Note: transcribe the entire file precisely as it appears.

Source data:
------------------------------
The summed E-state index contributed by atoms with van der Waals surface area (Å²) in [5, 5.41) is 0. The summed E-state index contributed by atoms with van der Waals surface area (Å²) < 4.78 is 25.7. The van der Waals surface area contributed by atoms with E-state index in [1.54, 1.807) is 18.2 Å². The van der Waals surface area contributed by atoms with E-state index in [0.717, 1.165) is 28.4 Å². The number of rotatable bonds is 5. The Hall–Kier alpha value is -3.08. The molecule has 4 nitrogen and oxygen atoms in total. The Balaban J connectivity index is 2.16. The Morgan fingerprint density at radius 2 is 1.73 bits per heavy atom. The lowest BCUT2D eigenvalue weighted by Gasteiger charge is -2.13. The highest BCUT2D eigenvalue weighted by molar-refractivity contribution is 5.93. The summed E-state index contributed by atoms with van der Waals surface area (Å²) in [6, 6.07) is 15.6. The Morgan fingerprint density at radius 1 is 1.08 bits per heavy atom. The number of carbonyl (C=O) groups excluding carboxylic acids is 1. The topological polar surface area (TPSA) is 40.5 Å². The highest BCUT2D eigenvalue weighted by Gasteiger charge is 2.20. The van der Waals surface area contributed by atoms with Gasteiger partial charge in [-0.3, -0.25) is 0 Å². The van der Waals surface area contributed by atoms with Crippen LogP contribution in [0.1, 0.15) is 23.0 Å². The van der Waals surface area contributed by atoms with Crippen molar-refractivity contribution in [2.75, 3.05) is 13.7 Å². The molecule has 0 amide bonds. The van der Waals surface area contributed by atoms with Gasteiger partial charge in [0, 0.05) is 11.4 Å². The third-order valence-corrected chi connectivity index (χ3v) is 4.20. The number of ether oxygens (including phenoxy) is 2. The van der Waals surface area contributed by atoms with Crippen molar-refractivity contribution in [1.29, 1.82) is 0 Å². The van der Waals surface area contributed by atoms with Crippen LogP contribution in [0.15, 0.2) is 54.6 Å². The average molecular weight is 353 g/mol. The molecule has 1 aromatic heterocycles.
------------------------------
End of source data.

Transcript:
The summed E-state index contributed by atoms with van der Waals surface area (Å²) in [5, 5.41) is 0. The summed E-state index contributed by atoms with van der Waals surface area (Å²) < 4.78 is 25.7. The van der Waals surface area contributed by atoms with E-state index in [1.54, 1.807) is 18.2 Å². The van der Waals surface area contributed by atoms with E-state index in [0.717, 1.165) is 28.4 Å². The number of rotatable bonds is 5. The Hall–Kier alpha value is -3.08. The molecule has 4 nitrogen and oxygen atoms in total. The Balaban J connectivity index is 2.16. The Morgan fingerprint density at radius 2 is 1.73 bits per heavy atom. The lowest BCUT2D eigenvalue weighted by Gasteiger charge is -2.13. The highest BCUT2D eigenvalue weighted by molar-refractivity contribution is 5.93. The summed E-state index contributed by atoms with van der Waals surface area (Å²) in [6, 6.07) is 15.6. The Morgan fingerprint density at radius 1 is 1.08 bits per heavy atom. The number of carbonyl (C=O) groups excluding carboxylic acids is 1. The topological polar surface area (TPSA) is 40.5 Å². The highest BCUT2D eigenvalue weighted by Gasteiger charge is 2.20. The van der Waals surface area contributed by atoms with Gasteiger partial charge in [-0.3, -0.25) is 0 Å². The van der Waals surface area contributed by atoms with Crippen LogP contribution in [0.1, 0.15) is 23.0 Å². The van der Waals surface area contributed by atoms with Crippen molar-refractivity contribution in [2.75, 3.05) is 13.7 Å². The molecule has 0 amide bonds. The van der Waals surface area contributed by atoms with Gasteiger partial charge in [0, 0.05) is 11.4 Å². The third-order valence-corrected chi connectivity index (χ3v) is 4.20. The number of ether oxygens (including phenoxy) is 2. The van der Waals surface area contributed by atoms with Crippen molar-refractivity contribution in [1.29, 1.82) is 0 Å². The van der Waals surface area contributed by atoms with Crippen LogP contribution in [0.15, 0.2) is 54.6 Å². The average molecular weight is 353 g/mol. The molecule has 1 aromatic heterocycles.